So critics of the piece, she said, “need to read the Jones article in the context of the entire issue.”
Patrick Jones did not respond to multiple requests for comment.
📖📖📖The question of whether white writers can write about race with honesty and sensitivity is periodically discussed in mainstream media. When Michael Chabon’s Telegraph Avenue was published in 2012, some critics wondered whether the white author could accurately tell the tale of a black family. Others wondered whether the question should even be asked.
More often, the question of representation in the arts is brought to the forefront when the entertainment industry fails to cast people of color, as it consistently does. On occasion, the conversation is more nuanced. Does it matter that the star of Transparent—an LGBT-positive show created by a gay woman—is a cis white man playing a trans white woman? Some say yes. Is it right to cast a light-skinned woman of color, Zoe Saldana, in the role of dark-skinned black woman Nina Simone? You’d be hard-pressed to find many defenders of that choice.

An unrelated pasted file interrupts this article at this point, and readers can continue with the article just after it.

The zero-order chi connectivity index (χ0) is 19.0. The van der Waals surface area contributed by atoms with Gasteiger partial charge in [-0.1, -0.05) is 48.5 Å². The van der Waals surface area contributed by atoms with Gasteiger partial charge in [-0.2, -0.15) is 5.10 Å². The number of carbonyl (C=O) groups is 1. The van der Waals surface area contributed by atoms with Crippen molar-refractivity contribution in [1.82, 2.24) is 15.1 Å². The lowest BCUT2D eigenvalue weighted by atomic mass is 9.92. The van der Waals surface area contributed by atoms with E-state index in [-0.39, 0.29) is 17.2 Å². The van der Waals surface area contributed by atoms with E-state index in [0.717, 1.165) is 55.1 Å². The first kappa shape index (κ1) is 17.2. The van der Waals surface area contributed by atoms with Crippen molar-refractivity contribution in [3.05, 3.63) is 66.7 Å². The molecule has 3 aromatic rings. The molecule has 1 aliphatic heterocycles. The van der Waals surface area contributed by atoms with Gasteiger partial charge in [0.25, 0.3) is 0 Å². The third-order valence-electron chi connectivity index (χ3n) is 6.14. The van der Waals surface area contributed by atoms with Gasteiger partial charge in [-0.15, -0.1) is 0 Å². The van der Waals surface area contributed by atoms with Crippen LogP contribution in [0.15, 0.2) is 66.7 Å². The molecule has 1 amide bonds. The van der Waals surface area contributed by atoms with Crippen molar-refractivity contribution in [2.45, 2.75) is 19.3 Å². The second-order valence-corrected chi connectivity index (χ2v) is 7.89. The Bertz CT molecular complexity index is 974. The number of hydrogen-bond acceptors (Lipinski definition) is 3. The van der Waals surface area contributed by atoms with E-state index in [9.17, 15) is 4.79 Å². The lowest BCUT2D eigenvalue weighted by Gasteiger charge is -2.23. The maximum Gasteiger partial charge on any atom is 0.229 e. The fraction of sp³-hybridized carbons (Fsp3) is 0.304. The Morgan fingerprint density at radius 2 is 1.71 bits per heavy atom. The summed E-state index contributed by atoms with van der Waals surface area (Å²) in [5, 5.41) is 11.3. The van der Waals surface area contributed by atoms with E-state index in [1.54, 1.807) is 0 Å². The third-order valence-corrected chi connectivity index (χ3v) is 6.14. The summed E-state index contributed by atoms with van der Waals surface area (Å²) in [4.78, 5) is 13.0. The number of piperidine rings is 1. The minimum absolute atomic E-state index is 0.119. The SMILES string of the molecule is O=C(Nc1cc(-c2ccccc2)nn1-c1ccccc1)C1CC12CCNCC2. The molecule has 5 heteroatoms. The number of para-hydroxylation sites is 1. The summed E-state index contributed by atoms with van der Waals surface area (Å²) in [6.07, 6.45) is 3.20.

Though conversations around race can be confusing or frustrating to some, there really is no alternative. Gomez said that for her, Jones’ piece and its packaging was egregious in its disregard for these types of conversations.
“The zeitgeist right now is conversation, it’s activism, it’s attempting to have productive arguments and lessons,” she said, “and to say that issues in diversity amount to ‘noise’ is very diminishing and undermines all of our work.”
Gomez has been reading VOYA since she was a teenager. When asked if she’d continue to read the publication in light of the recent article, she sounded crestfallen but firm. “Probably not,” she said.